A contractor’s professional liability insurance offers protection against errors and mistakes committed on the job, as well as other damages during a construction project, for both contractors and third-party hires like architects, designers, and engineers.
General Liability Insurance for Contractors
Contractor general liability insurance helps defend you against third-party allegations of physical harm or property damage resulting from commercial activities. Carpenters, roofers, general contractors, and other construction workers may be required to have general liability insurance by their employer, the city, or the state.
Obtain more about general liability insurance for construction companies and contractors, as well as how to find the best business insurance, by reading the information below.
What types of contractors need general liability insurance?
Contractors, tradespeople, and construction businesses that may need this type of liability coverage include:
- General contractors, masonry contractors, concrete contractors, drywall contractors, excavation contractors, paving contractors, and permanent yard contractors
- Handymen, roofers, carpenters, plumbers, electricians, welders, painters, landscapers, appliance repair specialists, and house inspectors.
- Businesses that remove debris remove snow and ice, provide tree services, and do interior and exterior construction.
Before agreeing to engage with your company, clients could want you to provide documentation of general liability insurance. You could be required to provide a COI, or certificate of insurance, in accordance with the terms of your contract.
Similarly, your city or state may mandate that you satisfy general liability insurance requirements when applying for a permit or license for that work based on the project or kind of construction your firm undertakes.
What does general liability insurance for contractors cover?
General liability insurance often covers the following dangers for contractors:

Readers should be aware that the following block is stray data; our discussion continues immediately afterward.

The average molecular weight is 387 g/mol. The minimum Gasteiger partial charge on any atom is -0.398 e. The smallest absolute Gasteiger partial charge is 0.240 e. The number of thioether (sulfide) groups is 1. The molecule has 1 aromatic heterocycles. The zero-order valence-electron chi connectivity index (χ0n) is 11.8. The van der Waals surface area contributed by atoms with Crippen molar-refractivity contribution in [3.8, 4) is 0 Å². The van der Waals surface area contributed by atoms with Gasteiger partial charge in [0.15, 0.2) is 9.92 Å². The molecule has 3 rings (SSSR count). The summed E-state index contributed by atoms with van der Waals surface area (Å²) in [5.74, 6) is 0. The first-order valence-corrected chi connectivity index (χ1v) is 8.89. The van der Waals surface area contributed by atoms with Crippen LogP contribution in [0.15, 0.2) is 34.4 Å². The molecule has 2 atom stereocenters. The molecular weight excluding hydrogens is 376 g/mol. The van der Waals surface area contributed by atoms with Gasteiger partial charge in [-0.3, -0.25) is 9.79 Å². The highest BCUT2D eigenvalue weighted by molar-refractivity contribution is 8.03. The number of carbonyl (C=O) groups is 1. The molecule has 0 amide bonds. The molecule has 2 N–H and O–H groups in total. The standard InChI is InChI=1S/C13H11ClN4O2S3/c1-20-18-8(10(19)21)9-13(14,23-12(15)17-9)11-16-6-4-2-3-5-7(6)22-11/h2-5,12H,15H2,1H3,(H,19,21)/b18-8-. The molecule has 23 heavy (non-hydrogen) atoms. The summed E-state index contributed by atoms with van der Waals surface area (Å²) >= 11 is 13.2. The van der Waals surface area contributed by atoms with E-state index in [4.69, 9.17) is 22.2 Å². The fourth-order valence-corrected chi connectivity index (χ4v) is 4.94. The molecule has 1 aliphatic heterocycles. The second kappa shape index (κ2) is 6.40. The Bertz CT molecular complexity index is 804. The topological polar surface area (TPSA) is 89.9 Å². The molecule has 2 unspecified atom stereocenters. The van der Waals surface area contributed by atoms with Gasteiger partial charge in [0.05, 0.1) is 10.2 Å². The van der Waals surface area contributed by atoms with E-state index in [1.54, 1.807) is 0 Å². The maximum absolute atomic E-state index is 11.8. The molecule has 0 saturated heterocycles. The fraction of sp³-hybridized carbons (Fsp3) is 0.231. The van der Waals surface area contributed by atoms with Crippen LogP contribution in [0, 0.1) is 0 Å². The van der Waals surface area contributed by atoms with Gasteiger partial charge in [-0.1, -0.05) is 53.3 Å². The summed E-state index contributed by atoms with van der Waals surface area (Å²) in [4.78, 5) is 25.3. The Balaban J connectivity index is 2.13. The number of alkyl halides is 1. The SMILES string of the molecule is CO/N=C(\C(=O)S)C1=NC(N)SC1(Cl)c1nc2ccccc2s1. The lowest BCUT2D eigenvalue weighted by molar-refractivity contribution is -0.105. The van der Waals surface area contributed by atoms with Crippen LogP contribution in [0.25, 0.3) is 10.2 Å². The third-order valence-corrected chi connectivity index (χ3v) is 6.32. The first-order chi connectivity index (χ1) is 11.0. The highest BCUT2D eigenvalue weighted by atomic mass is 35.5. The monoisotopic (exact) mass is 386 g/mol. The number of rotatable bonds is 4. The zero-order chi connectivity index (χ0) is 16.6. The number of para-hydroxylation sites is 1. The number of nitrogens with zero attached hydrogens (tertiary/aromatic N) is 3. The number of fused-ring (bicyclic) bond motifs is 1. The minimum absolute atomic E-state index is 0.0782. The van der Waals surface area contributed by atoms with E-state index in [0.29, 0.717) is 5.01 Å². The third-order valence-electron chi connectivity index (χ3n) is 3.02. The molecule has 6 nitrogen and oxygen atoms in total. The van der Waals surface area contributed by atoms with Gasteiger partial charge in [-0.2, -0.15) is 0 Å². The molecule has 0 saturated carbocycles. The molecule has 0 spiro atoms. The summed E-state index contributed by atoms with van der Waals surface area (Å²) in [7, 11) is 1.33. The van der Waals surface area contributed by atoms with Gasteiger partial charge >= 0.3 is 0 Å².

- Bodily injury. You might be responsible for a client’s injuries if they are hurt while on the project site where you are performing construction work. Your general liability insurance may assist in defraying related legal, medical, and settlement expenses if the other party sues you.
However, employee injuries are not covered by general liability insurance; instead, you must get workers’ compensation insurance.
- Property damage. When remodeling a client’s home, you run the risk of accidentally damaging some of their furnishings and being held accountable for it. If the customer decides to file a claim for the property damage, your general liability insurance may pay for the cost of replacing or repairing the furniture as well as any associated legal fees.
Only third-party property damage will be covered under a general liability policy. To safeguard your company assets, you must get commercial property insurance.
- Personal and advertising injury. General liability coverage might aid in defraying litigation and settlement expenses if an employee of your contracting business makes false claims about another general contracting business and that business sues you for slander.
Additionally, copyright infringement and libel-related personal injury claims may be covered by your insurance.
- Completed operations liability. You could still be responsible for the damage if you undertake plumbing repairs at a client’s house and a pipe you installed bursts a few months later since you were responsible for the job.
Contractor general liability insurance might assist in paying your legal fees and any awarded damages.
If you are interested in more articles like this, here’s one about the steps involved in building a ground-up commercial structure.